Way back in 1978 I was burning both ends of the candle and a very dear friend put me on to Transcendental Meditation to prevent me from self-destructing. I found it very helpful and became an evangelist for it with the zeal of a typical convert. I subsequently moved on to Vipassana Meditation and have stayed with it for over 34 years now. In between, I also learnt Yoga Nidra which I take recourse to on and off at need. I had learnt all three techniques from trained and qualified teachers.

Having explained my qualification and experience to write about meditation let me come to the topic and what I think that the Dalai Lama meant with that quote.

Meditation of all three techniques listed above takes one into stages of conscious awareness and deep silence. Properly and regularly practiced, this takes one to a lifestyle free of tension and anxiety. It helps if one also follows some kind of spiritual / religious life, though not necessary as a precondition.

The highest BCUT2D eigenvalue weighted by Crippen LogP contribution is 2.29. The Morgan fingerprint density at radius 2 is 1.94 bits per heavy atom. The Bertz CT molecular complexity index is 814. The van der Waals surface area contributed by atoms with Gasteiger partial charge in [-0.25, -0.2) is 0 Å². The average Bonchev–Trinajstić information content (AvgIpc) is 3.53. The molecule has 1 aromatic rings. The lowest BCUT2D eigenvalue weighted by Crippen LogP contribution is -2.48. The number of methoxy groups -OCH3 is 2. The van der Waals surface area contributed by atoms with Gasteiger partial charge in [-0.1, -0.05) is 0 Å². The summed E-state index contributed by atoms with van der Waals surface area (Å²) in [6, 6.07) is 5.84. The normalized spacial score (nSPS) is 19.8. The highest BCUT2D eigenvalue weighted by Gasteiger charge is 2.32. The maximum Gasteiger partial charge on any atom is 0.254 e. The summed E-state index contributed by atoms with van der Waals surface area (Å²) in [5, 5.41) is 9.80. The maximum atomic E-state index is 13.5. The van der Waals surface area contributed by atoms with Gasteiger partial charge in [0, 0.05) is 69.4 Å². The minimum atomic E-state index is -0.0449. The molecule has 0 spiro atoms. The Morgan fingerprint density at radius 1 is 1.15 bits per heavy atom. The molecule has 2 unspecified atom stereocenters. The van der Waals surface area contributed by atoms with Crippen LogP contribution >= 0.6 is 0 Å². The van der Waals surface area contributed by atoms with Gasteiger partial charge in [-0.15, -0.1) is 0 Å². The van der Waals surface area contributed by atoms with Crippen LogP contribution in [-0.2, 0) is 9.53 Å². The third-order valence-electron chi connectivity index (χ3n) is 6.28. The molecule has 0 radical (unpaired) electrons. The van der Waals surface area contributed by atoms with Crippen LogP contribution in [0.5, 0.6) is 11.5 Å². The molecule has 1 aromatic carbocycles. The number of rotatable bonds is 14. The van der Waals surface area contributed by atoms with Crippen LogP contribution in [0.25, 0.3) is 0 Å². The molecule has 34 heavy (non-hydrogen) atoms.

In sleep one goes through stages of awareness, dream states and deep sleep sans dream stages. Exactly the same sequence that one goes through in meditation albeit with full consciousness. I suspect that the Dalai Lama wants to convey the need to sleep effectively to recharge one’s battery as it were, which is what meditation does. If one cannot meditate, at least proper sleep should be sine qua non for a stress free life.

If one is blessed with both, so much the better!

I have suggested this topic for this week’s 2 on 1 Friday blog posts where Shackman and I write on the same subject. Please do go over to Shackman’s blog to see what he has to say on the matter.

Do you have a code that you live by?

The answer to the question is, in all humility, yes, I try to. While I succeed mostly, I confess that there are occasions when I slip. I normally take whatever steps that need to be taken to make amends when I slip.